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Supreme Court hears arguments in case that could further decimate Voting Rights Act


The U.S. Supreme Court heard arguments today in a case that could further decimate the landmark 1965 Voting Rights Act. It was passed and twice renewed by Congress. It protects racial minorities from discrimination in voting. In the last decade, the court's conservative majority has struck down or neutered key provisions of the law. And today, the question was whether to deliver another blow. NPR legal affairs correspondent Nina Totenberg reports.

NINA TOTENBERG, BYLINE: At issue was Alabama's congressional redistricting plan adopted by the Republican state legislature after the 2020 census. More than a quarter of the state's population is African American, but in only 1 out of 7 districts do minority voters have a realistic chance of electing the candidate of their choice.

In January, a three-judge federal court panel, including two Trump appointees, ruled unanimously that under the Voting Rights Act, Alabama should create not just one, but two compact congressional districts with a majority or close to a majority of Black voters. The state appealed to the Supreme Court, where today, Solicitor General Edmund LaCour contended that unless there is evidence of intentional race discrimination, congressional districts must be drawn without considerations of race. Justice Kagan interrupted.


ELENA KAGAN: We once, long ago, said that intent was required, and Congress immediately slapped us down and said, no, we didn't mean that.

TOTENBERG: Indeed, Congress amended the Voting Rights Act in 1982 to make clear that the voting rights law was aimed at eliminating discriminatory results. Here, the lower court ruled that Alabama's original map had the effect of diluting the political power of minority voters by lumping a supermajority of them into a single district and spreading the remaining minority voters out over the other districts. It's known as packing and cracking. Kagan said today's case is a classic voter dilution claim.


KAGAN: And you're asking us, essentially, to cut back substantially on our 40 years of precedent and to make this too extremely difficult to prevail on. So what's left?

TOTENBERG: Justice Jackson pointed to the history of the 14th and 15th Amendments enacted after the Civil War to guarantee political power to formerly enslaved people.


KETANJI BROWN JACKSON: When I drilled down to that level of analysis, it became clear to me that the framers themselves adopted the Equal Protection Clause, the 14th Amendment, the 15th Amendment in a race-conscious way. I don't think that the historical record establishes that the founders believed that race neutrality or race blindness was required.

TOTENBERG: But Alabama's LaCour stuck to his guns, arguing that the lower court decision requiring the creation of a second majority-Black district is unconstitutional because race was the predominant factor in its creation. In contrast, he argued, the state legislature's original map with only one majority-Black district is race neutral. Rebutting that argument was Deuel Ross, senior counsel for the NAACP Legal Defense Fund, who cited the factual findings of the lower court.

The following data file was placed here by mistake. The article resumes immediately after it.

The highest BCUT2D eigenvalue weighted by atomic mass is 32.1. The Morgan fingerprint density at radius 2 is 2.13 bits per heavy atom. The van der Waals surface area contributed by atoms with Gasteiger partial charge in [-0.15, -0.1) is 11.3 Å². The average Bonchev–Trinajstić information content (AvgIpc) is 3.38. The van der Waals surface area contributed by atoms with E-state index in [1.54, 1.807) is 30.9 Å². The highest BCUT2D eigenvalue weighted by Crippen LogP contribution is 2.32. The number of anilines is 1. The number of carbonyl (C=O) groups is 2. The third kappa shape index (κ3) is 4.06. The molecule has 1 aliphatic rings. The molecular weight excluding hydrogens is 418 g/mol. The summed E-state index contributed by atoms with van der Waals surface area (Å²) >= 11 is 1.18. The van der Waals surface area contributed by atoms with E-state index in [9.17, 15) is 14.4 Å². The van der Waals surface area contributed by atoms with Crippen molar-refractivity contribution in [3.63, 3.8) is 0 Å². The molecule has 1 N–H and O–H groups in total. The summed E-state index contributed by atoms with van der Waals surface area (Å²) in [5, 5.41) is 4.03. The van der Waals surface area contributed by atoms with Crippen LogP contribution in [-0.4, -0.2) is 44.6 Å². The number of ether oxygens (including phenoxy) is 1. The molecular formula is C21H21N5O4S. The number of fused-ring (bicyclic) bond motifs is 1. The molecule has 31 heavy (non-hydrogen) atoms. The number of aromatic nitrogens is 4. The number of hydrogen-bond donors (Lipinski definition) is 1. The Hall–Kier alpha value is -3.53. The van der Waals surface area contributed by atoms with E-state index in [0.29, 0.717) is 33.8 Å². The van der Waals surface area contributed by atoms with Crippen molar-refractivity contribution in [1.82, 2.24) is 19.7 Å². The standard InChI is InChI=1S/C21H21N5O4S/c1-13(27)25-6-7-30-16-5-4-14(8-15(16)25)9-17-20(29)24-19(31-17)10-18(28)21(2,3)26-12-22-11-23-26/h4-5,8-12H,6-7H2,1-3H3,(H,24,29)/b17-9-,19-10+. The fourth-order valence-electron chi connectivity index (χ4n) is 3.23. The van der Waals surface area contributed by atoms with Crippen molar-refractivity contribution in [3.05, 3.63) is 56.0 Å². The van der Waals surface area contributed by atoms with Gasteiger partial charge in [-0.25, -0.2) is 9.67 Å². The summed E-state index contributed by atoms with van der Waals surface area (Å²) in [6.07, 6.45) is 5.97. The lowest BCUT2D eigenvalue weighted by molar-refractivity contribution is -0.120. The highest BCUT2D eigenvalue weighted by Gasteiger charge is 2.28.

DEUEL ROSS: There is nothing race neutral about Alabama's map. The Black Belt is a historic and extremely poor community of substantial significance, yet Alabama's map cracks that community and allows white-Black voting to deny Black voters the opportunity to elect representation responsive to their needs.

TOTENBERG: Where Alabama's LaCour argued that the creation of the second district would break up the Gulf part of the state into two dissimilar districts, the NAACP's lawyer countered that the legislature had no difficulty in simultaneously creating essentially the same two districts but for the state school board. For the most part, the court's three liberals dominated today's arguments. The six conservatives didn't tip their hands, though their records indicate they likely do have a hand to play. They probably won't adopt the state's relatively extreme position of racial neutrality in provisions of the Voting Rights Act, provisions which, after all, were written to ensure greater political power for long-suppressed racial minorities. But as election law expert Rick Hasen observes, Alabama may well get something almost as good; namely, a new legal framework that makes it much harder for minority plaintiffs to get full representation in congressional and other legislative districts.

Nina Totenberg, NPR News, Washington. Transcript provided by NPR, Copyright NPR.

Nina Totenberg is NPR's award-winning legal affairs correspondent. Her reports air regularly on NPR's critically acclaimed newsmagazines All Things Considered, Morning Edition, and Weekend Edition.